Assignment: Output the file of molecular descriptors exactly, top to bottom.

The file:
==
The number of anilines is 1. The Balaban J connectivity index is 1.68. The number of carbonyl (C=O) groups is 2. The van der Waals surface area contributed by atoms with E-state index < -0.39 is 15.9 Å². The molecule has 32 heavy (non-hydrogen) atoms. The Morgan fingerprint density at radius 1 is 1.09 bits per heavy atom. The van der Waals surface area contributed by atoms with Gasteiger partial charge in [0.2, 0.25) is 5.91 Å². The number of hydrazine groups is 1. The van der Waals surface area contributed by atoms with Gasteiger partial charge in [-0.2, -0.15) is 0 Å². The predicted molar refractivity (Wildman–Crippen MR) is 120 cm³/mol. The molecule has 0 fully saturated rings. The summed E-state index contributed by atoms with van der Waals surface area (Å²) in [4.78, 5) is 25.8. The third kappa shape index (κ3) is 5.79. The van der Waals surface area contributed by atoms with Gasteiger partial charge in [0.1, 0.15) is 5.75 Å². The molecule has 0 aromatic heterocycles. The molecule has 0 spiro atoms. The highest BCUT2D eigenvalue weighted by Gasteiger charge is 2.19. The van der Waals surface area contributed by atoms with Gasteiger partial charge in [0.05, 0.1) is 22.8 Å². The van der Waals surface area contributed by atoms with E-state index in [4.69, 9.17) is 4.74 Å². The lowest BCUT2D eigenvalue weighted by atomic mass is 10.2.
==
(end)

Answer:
The number of anilines is 1. The Balaban J connectivity index is 1.68. The number of carbonyl (C=O) groups is 2. The van der Waals surface area contributed by atoms with E-state index < -0.39 is 15.9 Å². The molecule has 32 heavy (non-hydrogen) atoms. The Morgan fingerprint density at radius 1 is 1.09 bits per heavy atom. The van der Waals surface area contributed by atoms with Gasteiger partial charge in [0.2, 0.25) is 5.91 Å². The number of hydrazine groups is 1. The van der Waals surface area contributed by atoms with Gasteiger partial charge in [-0.2, -0.15) is 0 Å². The predicted molar refractivity (Wildman–Crippen MR) is 120 cm³/mol. The molecule has 0 fully saturated rings. The summed E-state index contributed by atoms with van der Waals surface area (Å²) in [4.78, 5) is 25.8. The third kappa shape index (κ3) is 5.79. The van der Waals surface area contributed by atoms with Gasteiger partial charge in [0.1, 0.15) is 5.75 Å². The molecule has 0 aromatic heterocycles. The molecule has 0 spiro atoms. The highest BCUT2D eigenvalue weighted by Gasteiger charge is 2.19. The van der Waals surface area contributed by atoms with Gasteiger partial charge in [0.05, 0.1) is 22.8 Å². The van der Waals surface area contributed by atoms with E-state index in [4.69, 9.17) is 4.74 Å². The lowest BCUT2D eigenvalue weighted by atomic mass is 10.2.